BofA Claim Surge Said to Include Non-Countrywide Loans
Bank of America Corp.’s surging claims for refunds on faulty mortgages in the second quarter stemmed partly from loans made by the bank and its Merrill Lynch unit, in addition to the company’s Countrywide subsidiary, said two people with direct knowledge of the matter.
The backlog of new claims from private investors probably will increase in the months ahead, according to the people, who asked for anonymity because mortgage disputes are private. The firm regards grounds for the demands as weaker than those triggered by Countrywide loans, the people said.
Bank of America said last month that total demands for buybacks from mortgage-bond investors and insurers surged more than 40 percent in three months to $22.7 billion. The Charlotte, North Carolina-based company, ranked second by assets among U.S. lenders, has already committed more than $40 billion to resolve disputes on faulty loans and foreclosures, and shareholders are pressing the bank to stem the bleeding.
“Whether it’s private investors or the government, folks are going to scour every delinquent loan to try and find defects,” said Jefferson Harralson, an analyst at KBW Inc. with a market perform rating on the lender. “Countrywide loans were dealt with first, but the non-Countrywide loans still have a significant chance of being put back to them.”
Progress has been made in talks to break an impasse over refunds with Fannie Mae (FNMA), which accounted for the bulk of previous claims, the people said. A settlement isn’t close and may not happen, and the company is comfortable with its reserve levels, they said. The lender has climbed 29 percent this year in New York trading, compared with a 58 percent decline in 2011.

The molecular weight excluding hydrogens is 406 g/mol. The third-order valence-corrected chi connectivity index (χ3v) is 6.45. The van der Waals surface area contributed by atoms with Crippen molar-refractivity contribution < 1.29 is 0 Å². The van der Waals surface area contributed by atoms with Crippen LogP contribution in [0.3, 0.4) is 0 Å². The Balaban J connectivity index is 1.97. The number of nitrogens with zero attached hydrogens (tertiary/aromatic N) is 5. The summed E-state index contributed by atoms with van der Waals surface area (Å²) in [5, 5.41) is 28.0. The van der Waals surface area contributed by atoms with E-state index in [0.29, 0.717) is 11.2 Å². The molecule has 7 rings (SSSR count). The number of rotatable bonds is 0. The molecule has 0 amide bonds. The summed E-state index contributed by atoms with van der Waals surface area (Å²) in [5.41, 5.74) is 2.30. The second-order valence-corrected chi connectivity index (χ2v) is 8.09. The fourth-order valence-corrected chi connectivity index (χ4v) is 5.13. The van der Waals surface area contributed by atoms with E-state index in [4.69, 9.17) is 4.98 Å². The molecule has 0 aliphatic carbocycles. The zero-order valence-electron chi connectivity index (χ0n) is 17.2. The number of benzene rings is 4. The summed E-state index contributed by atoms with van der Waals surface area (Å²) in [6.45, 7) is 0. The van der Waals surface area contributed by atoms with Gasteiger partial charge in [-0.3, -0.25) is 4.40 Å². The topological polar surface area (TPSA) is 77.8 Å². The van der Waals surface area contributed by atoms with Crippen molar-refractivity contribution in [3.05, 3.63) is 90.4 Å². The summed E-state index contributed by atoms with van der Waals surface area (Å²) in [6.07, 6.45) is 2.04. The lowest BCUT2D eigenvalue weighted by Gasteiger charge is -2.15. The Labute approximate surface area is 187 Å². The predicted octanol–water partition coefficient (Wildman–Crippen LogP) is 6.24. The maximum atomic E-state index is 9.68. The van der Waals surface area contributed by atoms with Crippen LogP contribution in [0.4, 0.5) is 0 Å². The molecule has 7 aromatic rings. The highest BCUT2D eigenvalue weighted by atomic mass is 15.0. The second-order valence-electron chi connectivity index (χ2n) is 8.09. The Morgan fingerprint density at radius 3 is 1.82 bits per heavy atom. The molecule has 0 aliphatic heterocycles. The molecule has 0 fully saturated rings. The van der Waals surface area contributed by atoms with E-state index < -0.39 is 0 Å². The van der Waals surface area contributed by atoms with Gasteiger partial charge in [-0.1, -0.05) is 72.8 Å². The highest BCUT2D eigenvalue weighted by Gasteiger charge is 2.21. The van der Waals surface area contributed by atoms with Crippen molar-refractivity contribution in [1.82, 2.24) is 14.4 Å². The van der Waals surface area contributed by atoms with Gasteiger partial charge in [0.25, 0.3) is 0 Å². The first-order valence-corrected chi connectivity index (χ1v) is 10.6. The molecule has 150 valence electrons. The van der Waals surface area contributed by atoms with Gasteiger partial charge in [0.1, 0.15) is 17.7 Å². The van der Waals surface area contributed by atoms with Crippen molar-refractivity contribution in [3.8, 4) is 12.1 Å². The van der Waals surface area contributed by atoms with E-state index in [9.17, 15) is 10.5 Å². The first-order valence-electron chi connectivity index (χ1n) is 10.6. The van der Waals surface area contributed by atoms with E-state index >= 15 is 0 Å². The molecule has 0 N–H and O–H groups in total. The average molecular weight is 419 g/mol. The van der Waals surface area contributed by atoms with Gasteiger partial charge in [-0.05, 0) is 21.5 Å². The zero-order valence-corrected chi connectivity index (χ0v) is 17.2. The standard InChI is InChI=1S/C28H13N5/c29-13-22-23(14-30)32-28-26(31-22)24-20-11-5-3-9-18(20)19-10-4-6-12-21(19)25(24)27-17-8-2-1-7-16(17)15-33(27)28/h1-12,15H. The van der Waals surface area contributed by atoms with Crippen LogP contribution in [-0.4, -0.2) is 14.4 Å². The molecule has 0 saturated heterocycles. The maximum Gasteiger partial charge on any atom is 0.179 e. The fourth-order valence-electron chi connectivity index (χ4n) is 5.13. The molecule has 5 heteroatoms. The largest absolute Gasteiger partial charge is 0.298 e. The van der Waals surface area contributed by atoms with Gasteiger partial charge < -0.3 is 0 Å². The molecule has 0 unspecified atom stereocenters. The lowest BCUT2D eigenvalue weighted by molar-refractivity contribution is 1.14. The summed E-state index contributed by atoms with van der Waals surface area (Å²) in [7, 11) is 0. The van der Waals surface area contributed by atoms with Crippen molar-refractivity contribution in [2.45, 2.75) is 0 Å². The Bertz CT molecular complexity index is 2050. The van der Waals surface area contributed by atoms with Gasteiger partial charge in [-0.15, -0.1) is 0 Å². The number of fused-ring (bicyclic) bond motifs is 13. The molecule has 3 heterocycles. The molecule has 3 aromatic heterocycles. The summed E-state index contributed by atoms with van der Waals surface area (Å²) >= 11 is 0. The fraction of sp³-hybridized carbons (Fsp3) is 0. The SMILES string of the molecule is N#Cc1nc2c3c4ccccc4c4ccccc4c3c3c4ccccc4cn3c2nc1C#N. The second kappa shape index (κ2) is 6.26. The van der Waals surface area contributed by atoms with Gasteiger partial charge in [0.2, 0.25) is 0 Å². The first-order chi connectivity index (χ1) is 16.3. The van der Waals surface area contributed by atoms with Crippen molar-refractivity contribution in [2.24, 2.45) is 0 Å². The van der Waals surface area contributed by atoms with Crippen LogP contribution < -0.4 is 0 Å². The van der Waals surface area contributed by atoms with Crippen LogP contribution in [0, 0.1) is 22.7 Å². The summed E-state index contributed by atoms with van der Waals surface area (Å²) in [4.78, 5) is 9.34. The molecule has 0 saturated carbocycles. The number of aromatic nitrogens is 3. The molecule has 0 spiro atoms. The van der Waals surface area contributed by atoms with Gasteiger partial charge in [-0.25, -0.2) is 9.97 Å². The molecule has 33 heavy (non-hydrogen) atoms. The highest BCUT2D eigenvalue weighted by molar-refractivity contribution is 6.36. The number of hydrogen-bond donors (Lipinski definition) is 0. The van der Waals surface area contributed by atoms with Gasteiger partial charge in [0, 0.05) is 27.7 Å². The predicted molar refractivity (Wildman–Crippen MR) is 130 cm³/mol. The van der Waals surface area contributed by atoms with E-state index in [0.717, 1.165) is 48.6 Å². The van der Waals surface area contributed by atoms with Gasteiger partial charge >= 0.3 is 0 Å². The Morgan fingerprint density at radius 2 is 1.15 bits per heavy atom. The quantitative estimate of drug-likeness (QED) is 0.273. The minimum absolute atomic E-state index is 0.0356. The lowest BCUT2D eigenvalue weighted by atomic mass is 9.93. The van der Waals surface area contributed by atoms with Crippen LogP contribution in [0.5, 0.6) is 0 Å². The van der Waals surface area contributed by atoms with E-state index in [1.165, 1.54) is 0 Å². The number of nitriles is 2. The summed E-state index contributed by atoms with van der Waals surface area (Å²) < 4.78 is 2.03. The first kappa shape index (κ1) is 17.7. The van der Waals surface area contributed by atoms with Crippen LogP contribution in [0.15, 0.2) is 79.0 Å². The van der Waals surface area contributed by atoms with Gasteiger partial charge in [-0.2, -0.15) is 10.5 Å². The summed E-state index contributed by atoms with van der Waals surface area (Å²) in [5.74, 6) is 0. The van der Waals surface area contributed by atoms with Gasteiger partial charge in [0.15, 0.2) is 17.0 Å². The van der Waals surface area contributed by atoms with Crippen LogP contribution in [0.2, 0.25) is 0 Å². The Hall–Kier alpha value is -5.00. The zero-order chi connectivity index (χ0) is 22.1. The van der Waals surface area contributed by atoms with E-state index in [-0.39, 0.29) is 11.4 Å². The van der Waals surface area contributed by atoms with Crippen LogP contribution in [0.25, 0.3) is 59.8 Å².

Of about $11 billion in requests from government-sponsored enterprises as of June 30, $10.1 billion were from Fannie, said a person with direct knowledge of the figures. About 70 percent of claims from the Washington-based mortgage firm were for loans in which borrowers made at least two years of payments, indicating the bank probably isn’t at fault, the person said.
The newest claims from private investors expand the focus to loans made by the main bank division and Merrill Lynch, which have attracted relatively little attention in past cases. Most repurchase demands are attributed to Countrywide, whose lax standards and subprime loans were blamed by lawmakers and regulators for fueling the housing bubble and subsequent financial crisis.
Outstanding claims from private investors jumped 77 percent to $8.6 billion in the second quarter, mostly from trustees of mortgage-bond pools that weren’t included in an $8.5 billion settlement announced last year, Bank of America said last month.
Claims reflect the unpaid principal balance. Actual losses are typically reduced to a fraction of the demands after the bank proves some claims are invalid, negotiates settlements on others and seizes collateral. Bank of America settled for about 2 percent of total claims in the $8.5 billion accord. Jerry Dubrowski, a Bank of America spokesman, declined to comment.
Analysts repeatedly questioned Chief Executive Officer Brian T. Moynihan, 52, during the bank’s quarterly conference call about the demands, including the extent of future losses and why claims continue to rise on loans made as long as six years ago during the housing bubble. Bank of America had become the biggest home lender after the 2008 purchase of Countrywide, whose specialties included subprime loans.
Lenders typically have sold mortgages to investors with a promise to buy them back if underwriting flaws were found. Insurance companies that backed mortgages got similar assurances, and some have won settlements from banks as defaults swelled.
Bank of America has been anticipating a rise in claims from private investors and building repurchase reserves, Chief Financial Officer Bruce Thompson has said. Ultimate losses from that group will be “well below $1 billion,” he said.
To contact the reporter on this story: Hugh Son in New York at email@example.com
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